Discrete and Process Automation

The relationship between artificial intelligence and machine learning

04 April 2023
The relationship between AI, ML, reinforcement learning and DL. Source: N. Mughees

The human brain is one of the most impressive "machines" in terms of its capacity for learning and problem-solving. The term "brain-inspired computation" is frequently used to describe a subfield in machine learning (ML) based on the actual functioning of the brain. The neuron is often considered to be the primary bio-computing unit, as all judgments are made based on the diverse information acquired by the complicated linked network of neurons. The Artificial Neural Network, an ML method, accomplishes this very goal. This article briefly differentiates between the terms that are often used when working in the area of artificial intelligence (AI).

How are AI, deep learning and ML related?

The goal of AI is to give machines capabilities normally associated with human beings. ML represents an approach to AI that uses algorithms to analyze data, learn from that data, and then apply that learning to make judgments and predictions about the world as it exists. Deep learning (DL) allows ML to realize a wide variety of applications and increases the potential of AI. DL is an ML network that includes more than three layers, or more than one hidden layer. The structure of the human nervous system, with neurons interconnected and sharing information, is a good analogy for DL algorithms. At the very least, a standard DL model will consist of three interconnected "layers," each of which will take and pass along the data it has received from the layers below it. Traditional ML models plateau in performance after a certain quantity of data, but DL models generally perform well with increasing amounts of data.

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Types of ML

The techniques to implement ML have been divided into unsupervised learning, supervised learning and reinforcement learning.

Unsupervised learning

The goal of unsupervised learning is to evaluate and group unlabeled information using ML algorithms. These artificial techniques find previously unknown relationships between data points without needing any guidance from the training dataset. Image recognition, cross-selling techniques, exploratory data analysis and consumer segmentation are all problems where this approach excels at solving because of its capacity to uncover similarities and contrasts in data. Associating, clustering and reducing the dimensions of data are the three most common applications of unsupervised learning models.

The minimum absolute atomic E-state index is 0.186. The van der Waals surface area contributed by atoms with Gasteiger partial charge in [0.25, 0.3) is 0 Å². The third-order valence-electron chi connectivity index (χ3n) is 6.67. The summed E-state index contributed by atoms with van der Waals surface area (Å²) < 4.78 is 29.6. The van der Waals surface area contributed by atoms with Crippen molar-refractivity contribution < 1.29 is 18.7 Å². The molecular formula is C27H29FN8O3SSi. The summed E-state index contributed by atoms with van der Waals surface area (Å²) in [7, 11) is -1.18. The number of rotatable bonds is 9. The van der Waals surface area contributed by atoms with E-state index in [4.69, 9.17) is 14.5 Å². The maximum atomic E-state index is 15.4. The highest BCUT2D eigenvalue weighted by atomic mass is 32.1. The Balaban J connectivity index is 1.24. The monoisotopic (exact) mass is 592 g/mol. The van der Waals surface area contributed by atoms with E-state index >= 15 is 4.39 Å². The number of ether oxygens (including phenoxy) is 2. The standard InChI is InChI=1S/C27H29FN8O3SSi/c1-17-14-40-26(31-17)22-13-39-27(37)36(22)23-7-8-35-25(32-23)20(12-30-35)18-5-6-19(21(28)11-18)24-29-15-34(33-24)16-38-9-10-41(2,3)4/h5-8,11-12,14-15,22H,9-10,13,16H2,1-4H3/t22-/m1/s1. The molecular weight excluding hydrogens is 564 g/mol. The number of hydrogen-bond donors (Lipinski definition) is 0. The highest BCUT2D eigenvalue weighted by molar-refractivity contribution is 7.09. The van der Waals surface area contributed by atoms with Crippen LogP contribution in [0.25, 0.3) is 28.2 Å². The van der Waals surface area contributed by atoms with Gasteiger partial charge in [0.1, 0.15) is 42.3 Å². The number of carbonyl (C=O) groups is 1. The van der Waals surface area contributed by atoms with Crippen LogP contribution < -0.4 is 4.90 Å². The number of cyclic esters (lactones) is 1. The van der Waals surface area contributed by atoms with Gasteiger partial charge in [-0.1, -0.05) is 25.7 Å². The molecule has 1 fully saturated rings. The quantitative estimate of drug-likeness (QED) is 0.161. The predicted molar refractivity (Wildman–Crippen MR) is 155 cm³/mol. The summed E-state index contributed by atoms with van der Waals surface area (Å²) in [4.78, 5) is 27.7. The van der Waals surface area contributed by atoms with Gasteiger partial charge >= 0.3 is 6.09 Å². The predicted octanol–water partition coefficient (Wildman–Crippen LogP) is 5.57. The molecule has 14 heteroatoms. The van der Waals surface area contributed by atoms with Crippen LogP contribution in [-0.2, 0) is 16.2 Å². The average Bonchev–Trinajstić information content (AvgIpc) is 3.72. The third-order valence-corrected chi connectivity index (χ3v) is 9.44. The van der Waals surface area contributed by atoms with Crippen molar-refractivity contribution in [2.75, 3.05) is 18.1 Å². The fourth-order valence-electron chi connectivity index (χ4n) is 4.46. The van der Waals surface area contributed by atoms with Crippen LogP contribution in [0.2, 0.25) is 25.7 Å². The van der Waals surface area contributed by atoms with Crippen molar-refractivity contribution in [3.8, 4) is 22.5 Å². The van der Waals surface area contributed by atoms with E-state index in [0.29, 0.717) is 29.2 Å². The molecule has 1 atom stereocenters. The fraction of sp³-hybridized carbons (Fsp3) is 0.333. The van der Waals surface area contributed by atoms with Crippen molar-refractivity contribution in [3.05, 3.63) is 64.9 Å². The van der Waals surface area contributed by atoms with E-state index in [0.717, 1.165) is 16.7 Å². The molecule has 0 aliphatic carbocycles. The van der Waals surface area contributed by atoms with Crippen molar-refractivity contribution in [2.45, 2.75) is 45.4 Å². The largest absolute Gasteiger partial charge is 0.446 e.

Let's pretend we feed an unsupervised learning system a dataset of pictures of various dog and cat breeds. Due to the lack of training on the provided dataset, the algorithm is completely unaware of the characteristics that make up that dataset. The unsupervised learning algorithm is tasked with discovering the picture characteristics on its own. Therefore, it will handle this task by organizing the photos in the dataset into groups based on their shared characteristics.

Supervised learning

In supervised learning, computers are taught to make predictions based on past data that has been explicitly labeled for them. Labeled data indicates that certain inputs have been pre-tagged with the appropriate outcomes or targets. The data used for training the system serves as a kind of supervisor, helping it learn how to make accurate predictions. It uses the same idea that a student does while under the guidance of a teacher. In supervised learning, the goal is to discover a function that connects the input variable to the target variable. The technology has practical applications in areas such as spam filtering, fraud detection, image categorization and risk assessment.

Reinforcement learning

The third kind of ML, reinforcement learning, is sometimes also referred to as evaluative learning. Programmers use reinforcement learning to create a system that incentivizes the right actions and discourages the wrong ones. The strategy rewards the agent for doing the desired behavior and punishes it for performing the undesirable behavior. Consequently, the agent is trained to maximize its long-term rewards rather than its immediate ones. Because of these long-term goals, the agent is less likely to become stuck on intermediate objectives and learns to ignore bad feedback and actively seeks out favorable feedback over time.

This technique has found widespread use in AI as a means of steering unsupervised ML with the help of incentives and punishments. DL can also be combined with reinforcement learning to achieve deep reinforcement learning-based algorithms. To make progress toward universal AI, deep reinforcement learning attempts to combine the optimization goal of reinforcement learning with the operating mechanism of DL.

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Technically speaking, all ML is AI, but not all AI is ML. In the same way, all DL is ML but the reverse is not always true. Therefore, the following points summarize the relationship between all these quantities:

  • AI is machine intelligence that can mimic human behavior.
  • ML is one method to achieve AI.
  • Reinforcement learning, unsupervised learning, DL and supervised learning are all different techniques to implement ML.
To contact the author of this article, email GlobalSpecEditors@globalspec.com

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